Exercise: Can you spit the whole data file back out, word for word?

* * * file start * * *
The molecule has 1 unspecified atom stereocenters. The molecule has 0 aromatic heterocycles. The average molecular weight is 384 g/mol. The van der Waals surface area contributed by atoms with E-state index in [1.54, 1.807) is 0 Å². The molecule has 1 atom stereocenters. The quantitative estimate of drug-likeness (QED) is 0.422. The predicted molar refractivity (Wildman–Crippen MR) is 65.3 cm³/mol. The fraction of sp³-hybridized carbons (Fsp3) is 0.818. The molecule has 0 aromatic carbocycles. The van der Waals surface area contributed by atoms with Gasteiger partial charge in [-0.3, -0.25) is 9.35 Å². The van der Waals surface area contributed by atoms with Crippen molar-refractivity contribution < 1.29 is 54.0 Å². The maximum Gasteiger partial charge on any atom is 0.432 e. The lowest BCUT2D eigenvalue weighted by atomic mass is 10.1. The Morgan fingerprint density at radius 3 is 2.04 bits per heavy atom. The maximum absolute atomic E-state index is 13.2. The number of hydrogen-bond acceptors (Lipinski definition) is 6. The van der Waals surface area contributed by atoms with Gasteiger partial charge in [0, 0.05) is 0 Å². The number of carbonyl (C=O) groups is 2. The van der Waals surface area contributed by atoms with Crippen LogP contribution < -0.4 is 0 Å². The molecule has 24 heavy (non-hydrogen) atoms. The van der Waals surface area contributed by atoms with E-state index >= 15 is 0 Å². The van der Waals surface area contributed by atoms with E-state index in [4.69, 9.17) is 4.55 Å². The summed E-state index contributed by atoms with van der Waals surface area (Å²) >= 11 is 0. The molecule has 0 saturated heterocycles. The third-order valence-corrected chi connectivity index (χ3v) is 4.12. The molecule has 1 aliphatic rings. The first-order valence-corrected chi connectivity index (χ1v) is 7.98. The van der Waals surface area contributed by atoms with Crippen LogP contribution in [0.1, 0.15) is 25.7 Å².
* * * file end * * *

The molecule has 1 unspecified atom stereocenters. The molecule has 0 aromatic heterocycles. The average molecular weight is 384 g/mol. The van der Waals surface area contributed by atoms with E-state index in [1.54, 1.807) is 0 Å². The molecule has 1 atom stereocenters. The quantitative estimate of drug-likeness (QED) is 0.422. The predicted molar refractivity (Wildman–Crippen MR) is 65.3 cm³/mol. The fraction of sp³-hybridized carbons (Fsp3) is 0.818. The molecule has 0 aromatic carbocycles. The van der Waals surface area contributed by atoms with Gasteiger partial charge in [-0.3, -0.25) is 9.35 Å². The van der Waals surface area contributed by atoms with Crippen molar-refractivity contribution < 1.29 is 54.0 Å². The maximum Gasteiger partial charge on any atom is 0.432 e. The lowest BCUT2D eigenvalue weighted by atomic mass is 10.1. The Morgan fingerprint density at radius 3 is 2.04 bits per heavy atom. The maximum absolute atomic E-state index is 13.2. The number of hydrogen-bond acceptors (Lipinski definition) is 6. The van der Waals surface area contributed by atoms with Gasteiger partial charge in [0, 0.05) is 0 Å². The number of carbonyl (C=O) groups is 2. The van der Waals surface area contributed by atoms with Crippen LogP contribution < -0.4 is 0 Å². The molecule has 24 heavy (non-hydrogen) atoms. The van der Waals surface area contributed by atoms with E-state index >= 15 is 0 Å². The van der Waals surface area contributed by atoms with E-state index in [4.69, 9.17) is 4.55 Å². The summed E-state index contributed by atoms with van der Waals surface area (Å²) >= 11 is 0. The molecule has 0 saturated heterocycles. The third-order valence-corrected chi connectivity index (χ3v) is 4.12. The molecule has 1 aliphatic rings. The first-order valence-corrected chi connectivity index (χ1v) is 7.98. The van der Waals surface area contributed by atoms with Crippen LogP contribution in [0.1, 0.15) is 25.7 Å².